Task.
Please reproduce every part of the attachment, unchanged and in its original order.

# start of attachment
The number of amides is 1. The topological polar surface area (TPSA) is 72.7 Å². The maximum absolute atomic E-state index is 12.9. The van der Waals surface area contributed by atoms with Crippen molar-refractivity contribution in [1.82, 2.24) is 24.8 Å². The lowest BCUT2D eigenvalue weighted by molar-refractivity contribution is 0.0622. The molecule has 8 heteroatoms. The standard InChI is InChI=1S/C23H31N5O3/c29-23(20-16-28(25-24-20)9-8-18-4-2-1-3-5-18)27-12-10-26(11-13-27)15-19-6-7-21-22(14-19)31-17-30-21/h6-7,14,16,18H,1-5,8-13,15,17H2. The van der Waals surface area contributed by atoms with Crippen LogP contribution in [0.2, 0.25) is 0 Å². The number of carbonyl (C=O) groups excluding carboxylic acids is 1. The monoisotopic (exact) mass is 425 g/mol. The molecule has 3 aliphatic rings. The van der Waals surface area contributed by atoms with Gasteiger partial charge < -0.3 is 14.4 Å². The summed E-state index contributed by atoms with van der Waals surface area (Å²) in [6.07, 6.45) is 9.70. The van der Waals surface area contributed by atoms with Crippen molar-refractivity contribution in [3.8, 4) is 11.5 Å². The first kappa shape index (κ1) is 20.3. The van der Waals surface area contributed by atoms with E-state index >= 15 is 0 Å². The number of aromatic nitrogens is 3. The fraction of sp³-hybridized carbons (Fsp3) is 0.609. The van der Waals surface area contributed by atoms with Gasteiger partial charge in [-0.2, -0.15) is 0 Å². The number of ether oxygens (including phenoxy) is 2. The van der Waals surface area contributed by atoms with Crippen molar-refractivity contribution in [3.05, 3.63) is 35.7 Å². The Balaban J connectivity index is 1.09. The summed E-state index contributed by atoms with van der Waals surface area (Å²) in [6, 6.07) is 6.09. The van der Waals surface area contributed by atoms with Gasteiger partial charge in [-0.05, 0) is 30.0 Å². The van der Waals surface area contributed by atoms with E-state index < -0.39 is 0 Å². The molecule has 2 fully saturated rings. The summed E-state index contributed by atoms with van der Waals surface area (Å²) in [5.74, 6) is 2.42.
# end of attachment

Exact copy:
The number of amides is 1. The topological polar surface area (TPSA) is 72.7 Å². The maximum absolute atomic E-state index is 12.9. The van der Waals surface area contributed by atoms with Crippen molar-refractivity contribution in [1.82, 2.24) is 24.8 Å². The lowest BCUT2D eigenvalue weighted by molar-refractivity contribution is 0.0622. The molecule has 8 heteroatoms. The standard InChI is InChI=1S/C23H31N5O3/c29-23(20-16-28(25-24-20)9-8-18-4-2-1-3-5-18)27-12-10-26(11-13-27)15-19-6-7-21-22(14-19)31-17-30-21/h6-7,14,16,18H,1-5,8-13,15,17H2. The van der Waals surface area contributed by atoms with Crippen LogP contribution in [0.2, 0.25) is 0 Å². The number of carbonyl (C=O) groups excluding carboxylic acids is 1. The monoisotopic (exact) mass is 425 g/mol. The molecule has 3 aliphatic rings. The van der Waals surface area contributed by atoms with Gasteiger partial charge < -0.3 is 14.4 Å². The summed E-state index contributed by atoms with van der Waals surface area (Å²) in [6.07, 6.45) is 9.70. The van der Waals surface area contributed by atoms with Crippen molar-refractivity contribution in [3.8, 4) is 11.5 Å². The first kappa shape index (κ1) is 20.3. The van der Waals surface area contributed by atoms with E-state index >= 15 is 0 Å². The number of aromatic nitrogens is 3. The fraction of sp³-hybridized carbons (Fsp3) is 0.609. The van der Waals surface area contributed by atoms with Gasteiger partial charge in [-0.2, -0.15) is 0 Å². The number of ether oxygens (including phenoxy) is 2. The van der Waals surface area contributed by atoms with Crippen molar-refractivity contribution in [3.05, 3.63) is 35.7 Å². The Balaban J connectivity index is 1.09. The summed E-state index contributed by atoms with van der Waals surface area (Å²) in [6, 6.07) is 6.09. The van der Waals surface area contributed by atoms with Gasteiger partial charge in [-0.05, 0) is 30.0 Å². The van der Waals surface area contributed by atoms with E-state index < -0.39 is 0 Å². The molecule has 2 fully saturated rings. The summed E-state index contributed by atoms with van der Waals surface area (Å²) in [5.74, 6) is 2.42.